jeudi 28 juin 2012

Burundi: African 'Princess' in Top Fifa Position.


For  a century, Football is a macho club.

After more than a century as a men-only club, FIFA’s Executive Committee finally has a female member. Lydia Nsekera, president of the Burundian Football Association, joined professional football’s highest body last month. “I hope we’ll see more women holding top positions in football in the future”, she says.
         She parks her Mercedes in the tall grass in front of the Burundi Football Association (FFB), because the parking lot is full. Lydia Nsekera may be the mightiest woman in world football, but she doesn’t have a driver or a dedicated parking spot in front of her office.           
She is tall, modestly clad and welcomes us with a broad smile.
         Burundi’s national team was eliminated in the Africa Cup qualifiers, by Zimbabwe last weekend. “Unfortunate indeed”, says Lydia, “since we had beaten them at home. But away in Harare we conceded two goals so we are out now.”
         Nsekera, 45, was born into a football crazy family. “My father was a club president. At home we talked about two things: history and football. So the love for the game developed automatically.”
         But despite this love, she never took to the pitch as a child herself. “When I was young that was a large taboo; football was a game for men and not for women. The first female football teams in Burundi only came in the early 1990s.”

Football and war.

         Burundi’s most recent civil war began in 1993 and lasted some 12 years with an estimated 300,000 casualties. Yet football continued says Nsekera.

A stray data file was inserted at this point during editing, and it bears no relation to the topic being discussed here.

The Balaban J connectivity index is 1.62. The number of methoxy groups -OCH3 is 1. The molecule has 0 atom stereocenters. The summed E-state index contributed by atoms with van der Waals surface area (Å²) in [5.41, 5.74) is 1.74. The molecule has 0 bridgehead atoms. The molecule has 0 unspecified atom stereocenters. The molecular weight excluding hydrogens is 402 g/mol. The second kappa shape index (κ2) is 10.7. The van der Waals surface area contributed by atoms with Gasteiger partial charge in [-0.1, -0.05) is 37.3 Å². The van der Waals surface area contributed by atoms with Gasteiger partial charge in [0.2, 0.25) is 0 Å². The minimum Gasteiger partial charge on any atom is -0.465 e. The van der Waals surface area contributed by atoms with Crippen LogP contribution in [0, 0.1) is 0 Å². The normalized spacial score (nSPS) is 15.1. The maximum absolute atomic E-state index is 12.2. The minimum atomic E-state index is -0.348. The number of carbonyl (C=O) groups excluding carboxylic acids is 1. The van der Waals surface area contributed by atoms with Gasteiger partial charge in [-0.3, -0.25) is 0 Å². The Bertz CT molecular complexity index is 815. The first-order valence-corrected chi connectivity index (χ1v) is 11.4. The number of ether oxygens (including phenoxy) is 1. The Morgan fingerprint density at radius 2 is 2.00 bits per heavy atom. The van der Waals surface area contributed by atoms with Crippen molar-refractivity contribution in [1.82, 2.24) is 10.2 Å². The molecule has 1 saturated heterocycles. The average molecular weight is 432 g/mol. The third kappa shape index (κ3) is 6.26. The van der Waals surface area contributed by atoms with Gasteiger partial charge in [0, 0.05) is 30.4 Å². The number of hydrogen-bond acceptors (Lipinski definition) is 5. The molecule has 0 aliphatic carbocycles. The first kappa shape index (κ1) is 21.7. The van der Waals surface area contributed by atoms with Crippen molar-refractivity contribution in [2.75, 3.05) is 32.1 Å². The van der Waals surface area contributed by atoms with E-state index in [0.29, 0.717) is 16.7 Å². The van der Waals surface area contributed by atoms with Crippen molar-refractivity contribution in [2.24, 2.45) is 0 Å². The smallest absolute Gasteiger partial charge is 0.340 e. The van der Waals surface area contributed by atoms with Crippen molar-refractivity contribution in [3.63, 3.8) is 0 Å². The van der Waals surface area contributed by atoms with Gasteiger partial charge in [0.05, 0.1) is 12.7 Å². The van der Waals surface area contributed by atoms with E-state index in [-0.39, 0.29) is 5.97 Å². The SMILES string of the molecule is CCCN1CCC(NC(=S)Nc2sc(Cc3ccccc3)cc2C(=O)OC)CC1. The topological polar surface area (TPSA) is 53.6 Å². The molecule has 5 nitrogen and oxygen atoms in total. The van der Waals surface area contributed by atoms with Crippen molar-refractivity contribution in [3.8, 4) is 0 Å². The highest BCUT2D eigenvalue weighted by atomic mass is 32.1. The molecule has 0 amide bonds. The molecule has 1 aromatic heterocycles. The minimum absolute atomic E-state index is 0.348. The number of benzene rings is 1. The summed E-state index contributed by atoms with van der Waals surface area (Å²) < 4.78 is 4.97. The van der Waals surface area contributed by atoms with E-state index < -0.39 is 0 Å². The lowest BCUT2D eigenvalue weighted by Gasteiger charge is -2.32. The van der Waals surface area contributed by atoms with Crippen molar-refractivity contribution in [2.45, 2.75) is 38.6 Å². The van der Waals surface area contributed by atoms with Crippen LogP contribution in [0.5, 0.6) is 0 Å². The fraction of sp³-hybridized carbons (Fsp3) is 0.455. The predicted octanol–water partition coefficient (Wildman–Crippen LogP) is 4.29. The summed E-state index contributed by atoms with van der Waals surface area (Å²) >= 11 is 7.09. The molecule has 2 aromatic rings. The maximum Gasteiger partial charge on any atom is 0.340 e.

“During the war I attended matches in Kinama, which was really one of the hotspots. But nothing ever happened that disturbed the competition. Everybody loved it: both the rebels and the government forces. The current president Pierre Nkurunziza, is a football fan too, and he himself is a former rebel leader.”
         By that time, Lydia was already working for the FFB. “In 2004 the association was electing a new president. But there were lots of internal power struggles going on. Then I was asked to run for president. I competed with two men and to my surprise I won nearly all the votes.”
         When asked if she is the only female football president in Africa she clarifies: “Not only in Africa. In the whole world!”

An example for the world.

         The world football body elected Nsekera as a board member on 25 May. FIFA president Sepp Blatter described her as ‘a princess’
. He added that ‘she is a lovely lady, but she can also be tough.’
         FIFA’s Executive Committee has faced repeated accusations of corruption. Responding to the criticism Nsekera says “a process to create more transparency is under way.”
         “Let Burundi now be an example for the world,” Nsekera concludes. “We are a small country, not very rich. This is a place where women are not considered for their true value. And yet in this country, forty-five men chose a woman to lead the football association.” And now for the first time in its 108-year history, FIFA can also benefit from a woman’s touch.
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Article of Arme Doornebal (28) published by Allafrica.com.
Arme Doornebal is a free lance journalist & fotograph from Neederlands. He is based in  Kampala.

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